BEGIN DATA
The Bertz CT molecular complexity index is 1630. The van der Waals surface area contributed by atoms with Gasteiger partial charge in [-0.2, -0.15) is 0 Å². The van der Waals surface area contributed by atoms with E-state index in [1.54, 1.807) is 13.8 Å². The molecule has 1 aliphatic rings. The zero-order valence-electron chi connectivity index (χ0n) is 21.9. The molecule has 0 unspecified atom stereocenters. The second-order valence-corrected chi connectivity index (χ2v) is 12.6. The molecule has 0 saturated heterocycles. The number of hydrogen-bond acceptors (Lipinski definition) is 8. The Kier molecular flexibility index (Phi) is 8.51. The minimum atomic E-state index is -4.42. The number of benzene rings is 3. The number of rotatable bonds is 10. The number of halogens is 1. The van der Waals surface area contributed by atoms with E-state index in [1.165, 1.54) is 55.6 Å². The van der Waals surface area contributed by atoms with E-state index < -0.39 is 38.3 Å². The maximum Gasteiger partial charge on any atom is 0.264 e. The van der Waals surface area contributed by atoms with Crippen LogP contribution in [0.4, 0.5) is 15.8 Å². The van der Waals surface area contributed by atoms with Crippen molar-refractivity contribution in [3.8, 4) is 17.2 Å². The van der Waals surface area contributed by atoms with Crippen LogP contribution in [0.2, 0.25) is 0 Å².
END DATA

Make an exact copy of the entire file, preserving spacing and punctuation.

The Bertz CT molecular complexity index is 1630. The van der Waals surface area contributed by atoms with Gasteiger partial charge in [-0.2, -0.15) is 0 Å². The van der Waals surface area contributed by atoms with E-state index in [1.54, 1.807) is 13.8 Å². The molecule has 1 aliphatic rings. The zero-order valence-electron chi connectivity index (χ0n) is 21.9. The molecule has 0 unspecified atom stereocenters. The second-order valence-corrected chi connectivity index (χ2v) is 12.6. The molecule has 0 saturated heterocycles. The number of hydrogen-bond acceptors (Lipinski definition) is 8. The Kier molecular flexibility index (Phi) is 8.51. The minimum atomic E-state index is -4.42. The number of benzene rings is 3. The number of rotatable bonds is 10. The number of halogens is 1. The van der Waals surface area contributed by atoms with E-state index in [1.165, 1.54) is 55.6 Å². The van der Waals surface area contributed by atoms with E-state index < -0.39 is 38.3 Å². The maximum Gasteiger partial charge on any atom is 0.264 e. The van der Waals surface area contributed by atoms with Crippen LogP contribution in [0.4, 0.5) is 15.8 Å². The van der Waals surface area contributed by atoms with Crippen molar-refractivity contribution in [3.8, 4) is 17.2 Å². The van der Waals surface area contributed by atoms with Crippen LogP contribution in [0.2, 0.25) is 0 Å².